By Kate Hunger
Second-year occupational therapy student Carlos Herrera’s idea for an innovative interprofessional education opportunity turned into a reality this September.
Herrera, president of the Master’s in Occupational Therapy Class of 2019 and UT System Student Advisory Council vice chair for medical and graduate students, was intrigued by the possibilities of bringing second-year OT students and second-year medical students together to learn about health professions through roleplaying. He proposed his idea and then worked with various stakeholders in the School of Health Professions, Department of Occupational Therapy and Long School of Medicine to plan the Sept. 6 event that drew 250 students together for an evening of interprofessional learning.
“I thought being in a situation where your role wasn’t completely understood would make things a little more vulnerable for everybody and put them on an even playing field,” Herrera said.
University President William L. Henrich, M.D., MACP, opened the evening with a keynote address on the value of teamwork, said Bridgette Piernik -Yoder, Ph.D., OTR, associate professor and chair of the Department of Occupational Therapy.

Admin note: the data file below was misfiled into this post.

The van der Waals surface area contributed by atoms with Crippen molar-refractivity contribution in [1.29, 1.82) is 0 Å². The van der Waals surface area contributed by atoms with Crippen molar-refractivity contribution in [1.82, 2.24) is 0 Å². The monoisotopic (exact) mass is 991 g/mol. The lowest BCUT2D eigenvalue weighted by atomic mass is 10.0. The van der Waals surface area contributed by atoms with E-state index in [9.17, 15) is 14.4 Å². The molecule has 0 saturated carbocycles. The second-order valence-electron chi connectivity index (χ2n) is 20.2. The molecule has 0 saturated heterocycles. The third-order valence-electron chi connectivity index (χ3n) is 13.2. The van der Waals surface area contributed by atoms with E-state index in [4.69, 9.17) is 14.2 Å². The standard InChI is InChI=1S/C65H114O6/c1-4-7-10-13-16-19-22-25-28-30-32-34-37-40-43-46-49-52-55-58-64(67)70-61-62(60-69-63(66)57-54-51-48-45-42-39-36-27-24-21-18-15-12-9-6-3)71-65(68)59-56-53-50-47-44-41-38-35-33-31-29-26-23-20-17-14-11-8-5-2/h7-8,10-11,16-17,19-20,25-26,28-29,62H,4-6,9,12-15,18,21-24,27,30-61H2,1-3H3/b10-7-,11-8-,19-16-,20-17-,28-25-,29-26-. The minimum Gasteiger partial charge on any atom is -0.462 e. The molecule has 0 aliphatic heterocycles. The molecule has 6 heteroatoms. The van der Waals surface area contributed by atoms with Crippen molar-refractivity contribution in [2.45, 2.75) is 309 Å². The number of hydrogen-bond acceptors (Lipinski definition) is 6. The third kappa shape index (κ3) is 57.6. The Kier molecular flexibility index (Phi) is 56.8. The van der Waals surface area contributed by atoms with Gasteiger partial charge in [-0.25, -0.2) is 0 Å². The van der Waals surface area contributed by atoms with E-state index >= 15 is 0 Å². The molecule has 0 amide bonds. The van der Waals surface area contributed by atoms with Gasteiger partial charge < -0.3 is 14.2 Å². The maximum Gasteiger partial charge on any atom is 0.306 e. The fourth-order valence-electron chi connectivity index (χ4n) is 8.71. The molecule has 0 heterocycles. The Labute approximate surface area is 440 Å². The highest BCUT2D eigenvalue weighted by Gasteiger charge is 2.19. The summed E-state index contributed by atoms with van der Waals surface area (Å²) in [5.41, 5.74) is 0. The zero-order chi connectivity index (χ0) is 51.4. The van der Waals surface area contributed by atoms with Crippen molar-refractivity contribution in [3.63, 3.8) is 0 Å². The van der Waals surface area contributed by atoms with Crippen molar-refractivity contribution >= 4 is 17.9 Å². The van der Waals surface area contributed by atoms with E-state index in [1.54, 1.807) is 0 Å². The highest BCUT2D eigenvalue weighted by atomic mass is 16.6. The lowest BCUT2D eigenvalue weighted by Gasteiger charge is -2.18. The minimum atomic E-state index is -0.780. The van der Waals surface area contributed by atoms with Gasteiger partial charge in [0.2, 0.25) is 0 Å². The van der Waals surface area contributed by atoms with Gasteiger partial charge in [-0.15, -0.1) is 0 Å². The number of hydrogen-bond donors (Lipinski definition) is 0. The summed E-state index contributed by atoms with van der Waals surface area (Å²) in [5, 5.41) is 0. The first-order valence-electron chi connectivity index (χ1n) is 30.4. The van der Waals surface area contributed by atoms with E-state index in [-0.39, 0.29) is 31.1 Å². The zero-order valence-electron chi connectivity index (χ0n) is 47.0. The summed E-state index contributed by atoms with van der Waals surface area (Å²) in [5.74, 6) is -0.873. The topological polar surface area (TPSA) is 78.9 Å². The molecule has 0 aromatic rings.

Before the event, each participating student had been assigned homework, including a health professional role, a patient case, and techniques of communication. Students watched videos on good communication and positive interprofessional relationships before the roleplaying exercise began. The attendees divided up into groups and worked through their cases from the perspective of their assigned role. Herrera, for example, was a lead physician.
“It was a big undertaking,” Herrera said of the event. “It’s pretty amazing how it all got done.”
Student and faculty feedback to the pilot project was positive, said Piernik-Yoder, noting that organizers will be considering expanding the experience to include a wider range of health professions.
For Herrera, authentic interprofessional education has the potential to make a long-lasting impact.
“When we go out and work with these students who are going to be amazing doctors, maybe we can have some relationships where we can be open and communicate,” Herrera said.